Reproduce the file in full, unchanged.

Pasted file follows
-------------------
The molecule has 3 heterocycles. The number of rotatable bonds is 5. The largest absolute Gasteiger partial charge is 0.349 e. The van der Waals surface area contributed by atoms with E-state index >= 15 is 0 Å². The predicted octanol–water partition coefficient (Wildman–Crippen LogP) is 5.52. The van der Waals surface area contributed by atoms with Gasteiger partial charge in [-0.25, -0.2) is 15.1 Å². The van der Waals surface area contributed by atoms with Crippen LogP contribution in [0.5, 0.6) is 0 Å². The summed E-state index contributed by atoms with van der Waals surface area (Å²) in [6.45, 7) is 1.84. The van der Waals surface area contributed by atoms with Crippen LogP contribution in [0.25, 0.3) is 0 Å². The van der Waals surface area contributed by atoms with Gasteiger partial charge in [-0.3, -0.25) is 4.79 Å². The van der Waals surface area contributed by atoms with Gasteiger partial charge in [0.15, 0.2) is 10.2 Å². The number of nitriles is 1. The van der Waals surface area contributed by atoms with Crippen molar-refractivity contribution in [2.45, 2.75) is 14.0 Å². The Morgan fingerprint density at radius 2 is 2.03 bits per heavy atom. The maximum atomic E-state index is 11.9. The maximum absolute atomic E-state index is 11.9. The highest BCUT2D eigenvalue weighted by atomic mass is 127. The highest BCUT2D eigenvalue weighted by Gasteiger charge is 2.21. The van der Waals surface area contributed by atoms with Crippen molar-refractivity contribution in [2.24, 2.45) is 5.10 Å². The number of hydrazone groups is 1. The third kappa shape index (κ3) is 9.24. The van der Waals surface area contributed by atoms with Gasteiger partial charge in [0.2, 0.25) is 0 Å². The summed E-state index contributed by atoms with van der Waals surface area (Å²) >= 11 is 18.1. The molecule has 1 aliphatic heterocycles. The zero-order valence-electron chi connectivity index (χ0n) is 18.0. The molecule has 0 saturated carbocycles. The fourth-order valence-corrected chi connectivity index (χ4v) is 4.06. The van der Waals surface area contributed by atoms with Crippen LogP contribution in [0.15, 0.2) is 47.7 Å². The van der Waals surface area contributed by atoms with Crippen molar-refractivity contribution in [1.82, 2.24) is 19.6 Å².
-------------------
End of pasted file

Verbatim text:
The molecule has 3 heterocycles. The number of rotatable bonds is 5. The largest absolute Gasteiger partial charge is 0.349 e. The van der Waals surface area contributed by atoms with E-state index >= 15 is 0 Å². The predicted octanol–water partition coefficient (Wildman–Crippen LogP) is 5.52. The van der Waals surface area contributed by atoms with Gasteiger partial charge in [-0.25, -0.2) is 15.1 Å². The van der Waals surface area contributed by atoms with Crippen LogP contribution in [0.5, 0.6) is 0 Å². The summed E-state index contributed by atoms with van der Waals surface area (Å²) in [6.45, 7) is 1.84. The van der Waals surface area contributed by atoms with Crippen LogP contribution in [0.25, 0.3) is 0 Å². The van der Waals surface area contributed by atoms with Gasteiger partial charge in [-0.3, -0.25) is 4.79 Å². The van der Waals surface area contributed by atoms with Gasteiger partial charge in [0.15, 0.2) is 10.2 Å². The number of nitriles is 1. The van der Waals surface area contributed by atoms with Crippen molar-refractivity contribution in [2.45, 2.75) is 14.0 Å². The Morgan fingerprint density at radius 2 is 2.03 bits per heavy atom. The maximum atomic E-state index is 11.9. The maximum absolute atomic E-state index is 11.9. The highest BCUT2D eigenvalue weighted by atomic mass is 127. The highest BCUT2D eigenvalue weighted by Gasteiger charge is 2.21. The van der Waals surface area contributed by atoms with Crippen molar-refractivity contribution in [2.24, 2.45) is 5.10 Å². The number of hydrazone groups is 1. The third kappa shape index (κ3) is 9.24. The van der Waals surface area contributed by atoms with Gasteiger partial charge in [0.2, 0.25) is 0 Å². The summed E-state index contributed by atoms with van der Waals surface area (Å²) >= 11 is 18.1. The molecule has 1 aliphatic heterocycles. The zero-order valence-electron chi connectivity index (χ0n) is 18.0. The molecule has 0 saturated carbocycles. The fourth-order valence-corrected chi connectivity index (χ4v) is 4.06. The van der Waals surface area contributed by atoms with Crippen LogP contribution in [0.15, 0.2) is 47.7 Å². The van der Waals surface area contributed by atoms with Crippen molar-refractivity contribution in [1.82, 2.24) is 19.6 Å².